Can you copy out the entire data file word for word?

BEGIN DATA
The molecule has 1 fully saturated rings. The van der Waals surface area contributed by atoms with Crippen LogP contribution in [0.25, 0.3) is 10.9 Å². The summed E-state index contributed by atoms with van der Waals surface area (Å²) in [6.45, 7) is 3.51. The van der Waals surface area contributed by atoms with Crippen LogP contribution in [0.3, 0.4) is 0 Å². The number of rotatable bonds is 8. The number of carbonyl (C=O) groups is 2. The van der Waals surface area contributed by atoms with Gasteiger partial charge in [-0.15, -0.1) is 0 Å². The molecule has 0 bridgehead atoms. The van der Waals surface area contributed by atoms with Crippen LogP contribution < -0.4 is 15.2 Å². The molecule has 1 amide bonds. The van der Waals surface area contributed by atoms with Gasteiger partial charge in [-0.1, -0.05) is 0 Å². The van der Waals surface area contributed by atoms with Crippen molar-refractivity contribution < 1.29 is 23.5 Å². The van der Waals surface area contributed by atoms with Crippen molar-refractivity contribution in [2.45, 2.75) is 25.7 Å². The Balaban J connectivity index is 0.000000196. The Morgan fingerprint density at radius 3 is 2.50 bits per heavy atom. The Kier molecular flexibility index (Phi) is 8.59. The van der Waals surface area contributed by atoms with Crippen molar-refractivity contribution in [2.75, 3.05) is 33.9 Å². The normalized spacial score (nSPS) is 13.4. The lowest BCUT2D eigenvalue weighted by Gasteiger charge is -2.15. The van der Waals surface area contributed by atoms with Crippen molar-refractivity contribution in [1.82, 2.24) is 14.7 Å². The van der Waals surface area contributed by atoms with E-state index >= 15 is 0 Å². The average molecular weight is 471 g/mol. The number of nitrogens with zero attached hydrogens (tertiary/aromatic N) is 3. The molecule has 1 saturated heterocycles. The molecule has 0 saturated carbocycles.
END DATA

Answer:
The molecule has 1 fully saturated rings. The van der Waals surface area contributed by atoms with Crippen LogP contribution in [0.25, 0.3) is 10.9 Å². The summed E-state index contributed by atoms with van der Waals surface area (Å²) in [6.45, 7) is 3.51. The van der Waals surface area contributed by atoms with Crippen LogP contribution in [0.3, 0.4) is 0 Å². The number of rotatable bonds is 8. The number of carbonyl (C=O) groups is 2. The van der Waals surface area contributed by atoms with Gasteiger partial charge in [-0.15, -0.1) is 0 Å². The molecule has 0 bridgehead atoms. The van der Waals surface area contributed by atoms with Crippen LogP contribution < -0.4 is 15.2 Å². The molecule has 1 amide bonds. The van der Waals surface area contributed by atoms with Gasteiger partial charge in [-0.1, -0.05) is 0 Å². The van der Waals surface area contributed by atoms with Crippen molar-refractivity contribution < 1.29 is 23.5 Å². The van der Waals surface area contributed by atoms with Crippen molar-refractivity contribution in [2.45, 2.75) is 25.7 Å². The Balaban J connectivity index is 0.000000196. The Morgan fingerprint density at radius 3 is 2.50 bits per heavy atom. The Kier molecular flexibility index (Phi) is 8.59. The van der Waals surface area contributed by atoms with Crippen molar-refractivity contribution in [2.75, 3.05) is 33.9 Å². The normalized spacial score (nSPS) is 13.4. The lowest BCUT2D eigenvalue weighted by Gasteiger charge is -2.15. The van der Waals surface area contributed by atoms with Crippen molar-refractivity contribution in [1.82, 2.24) is 14.7 Å². The van der Waals surface area contributed by atoms with E-state index >= 15 is 0 Å². The average molecular weight is 471 g/mol. The number of nitrogens with zero attached hydrogens (tertiary/aromatic N) is 3. The molecule has 1 saturated heterocycles. The molecule has 0 saturated carbocycles.